On this day in 1916, Samuel ‘Sam’ Roberts (1895-1916) was killed on the first day of the Battle of the Somme in the Great War.
As dawn broke on a ‘beautiful’ and ‘breathless blue morning’, on July 1, 1916, Sam, a corporal in the 8th Battalion of the Devonshire Regiment, stood shoulder to shoulder with his fellow soldiers in a ‘reserve’ trench near the village of Mametz, ready to join the largest offensive ever mounted on the Western Front.
On what would become the bloodiest and most disastrous day in British military history, his battalion played a pivotal role in the capture of the German-held village, which was about five miles from the town of Albert in Picardy, in northern France.
Sam was among 100,000 British and French soldiers sent ‘over the top’ along a vast 23-mile front north and south of the Somme.
He was killed just a few short yards from his own trench.
He was one of more than 19,200 British soldiers to die on that most terrible of days.
Another 40,000 British soldiers were wounded on the first day of the Battle of the Somme.
Sam’s body was retrieved and carried back to the front-line trench behind Mansel Copse where he had started his attack.
He was among more than 160 officers and men of the 8th and 9th Devons to be buried there – a site which became The Devonshire Cemetery.
The cemetery, where there is a headstone in Sam’s memory, is unique in being almost exclusively devoted to the dead of a single regiment from one day of battle.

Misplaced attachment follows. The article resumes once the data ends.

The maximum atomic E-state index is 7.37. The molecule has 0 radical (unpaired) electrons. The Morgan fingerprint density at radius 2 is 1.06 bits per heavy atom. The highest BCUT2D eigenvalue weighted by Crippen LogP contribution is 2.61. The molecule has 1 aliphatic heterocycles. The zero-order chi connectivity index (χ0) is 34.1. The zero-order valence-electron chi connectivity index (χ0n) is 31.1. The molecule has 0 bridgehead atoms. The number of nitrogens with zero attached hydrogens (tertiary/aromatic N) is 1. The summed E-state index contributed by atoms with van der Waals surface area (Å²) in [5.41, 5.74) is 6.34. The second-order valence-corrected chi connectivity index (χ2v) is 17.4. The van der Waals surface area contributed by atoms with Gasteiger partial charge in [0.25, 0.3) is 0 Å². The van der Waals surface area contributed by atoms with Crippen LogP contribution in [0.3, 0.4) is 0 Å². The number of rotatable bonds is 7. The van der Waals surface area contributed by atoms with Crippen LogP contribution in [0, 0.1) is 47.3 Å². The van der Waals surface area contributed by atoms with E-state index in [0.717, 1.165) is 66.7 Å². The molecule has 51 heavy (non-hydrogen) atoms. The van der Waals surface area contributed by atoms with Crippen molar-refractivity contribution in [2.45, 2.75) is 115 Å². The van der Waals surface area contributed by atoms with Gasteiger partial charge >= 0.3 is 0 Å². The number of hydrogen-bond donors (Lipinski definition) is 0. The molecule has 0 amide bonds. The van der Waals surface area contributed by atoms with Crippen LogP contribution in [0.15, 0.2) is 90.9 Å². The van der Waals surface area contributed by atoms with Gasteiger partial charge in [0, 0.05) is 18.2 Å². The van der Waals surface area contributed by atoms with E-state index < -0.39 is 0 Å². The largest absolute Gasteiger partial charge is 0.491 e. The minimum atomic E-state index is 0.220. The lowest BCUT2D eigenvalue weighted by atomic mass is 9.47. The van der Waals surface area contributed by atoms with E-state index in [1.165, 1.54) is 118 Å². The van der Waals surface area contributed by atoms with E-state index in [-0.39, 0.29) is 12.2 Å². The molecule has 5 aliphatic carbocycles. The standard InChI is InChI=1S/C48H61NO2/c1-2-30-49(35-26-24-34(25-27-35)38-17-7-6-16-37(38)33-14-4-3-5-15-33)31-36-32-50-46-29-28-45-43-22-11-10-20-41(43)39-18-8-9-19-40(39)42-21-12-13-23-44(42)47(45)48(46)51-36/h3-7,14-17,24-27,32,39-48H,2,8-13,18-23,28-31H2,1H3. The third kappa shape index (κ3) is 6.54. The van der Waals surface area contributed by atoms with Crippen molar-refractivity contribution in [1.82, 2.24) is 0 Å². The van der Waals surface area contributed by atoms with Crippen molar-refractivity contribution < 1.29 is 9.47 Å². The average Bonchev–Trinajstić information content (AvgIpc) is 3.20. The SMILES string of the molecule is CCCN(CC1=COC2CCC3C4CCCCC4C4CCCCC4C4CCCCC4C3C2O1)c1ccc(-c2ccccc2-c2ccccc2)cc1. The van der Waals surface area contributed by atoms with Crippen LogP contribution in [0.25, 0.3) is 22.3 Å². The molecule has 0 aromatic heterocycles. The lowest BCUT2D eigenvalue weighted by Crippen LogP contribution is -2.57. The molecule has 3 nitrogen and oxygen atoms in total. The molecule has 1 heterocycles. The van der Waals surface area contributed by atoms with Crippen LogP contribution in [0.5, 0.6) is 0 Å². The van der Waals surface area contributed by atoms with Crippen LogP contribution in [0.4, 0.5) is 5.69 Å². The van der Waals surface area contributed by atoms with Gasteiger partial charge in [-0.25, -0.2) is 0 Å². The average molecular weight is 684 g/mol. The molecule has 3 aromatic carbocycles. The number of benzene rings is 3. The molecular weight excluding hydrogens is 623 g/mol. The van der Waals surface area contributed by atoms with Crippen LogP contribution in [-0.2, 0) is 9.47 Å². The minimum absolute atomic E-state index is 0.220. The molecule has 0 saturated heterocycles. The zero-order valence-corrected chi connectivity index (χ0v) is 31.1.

The defiant and poignant ten-word message ‘The Devonshires held this trench, the Devonshires hold it still’ – originally carved into a wooden cross at the spot where so many fell – is inscribed on a permanent memorial at the cemetery, close to Mametz.
Sam cheated death seven days before Christmas in 1914 when his then battalion, the 2nd Devons, attacked German defences at a farm complex known as the Moated Grange, situated between Neuve Chapelle and Armentieres.
Shot in the chest, he survived because the bullet – believed to have been fired from a sniper’s rifle – first struck a soldier’s pay book kept he kept in his shirt pocket.
Seriously wounded, he was rescued from the battlefield and later transported back to England for medical care. Sam was invalided out of the Army for almost a year before joining the 8th Devons towards the end of 1915.
Sam is remembered on the two war memorials in Rackenford – on a granite monument on the outskirts of the village and on a brass plaque in the parish church.
Sam was the son of John Roberts (1858-1929) and Elizabeth Morrish (1866-1943). John was the third son of John Roberts (1829-1919), my great-great grandfather, who had 30 grandsons serving in the Great War.
Born on March 6, 1895 at Cove, near Tiverton, Sam lived with his family at Blindwell Cottage, Rackenford when he went to war.
Sam Roberts. Photo supplied by his nephew, Gerald Roberts.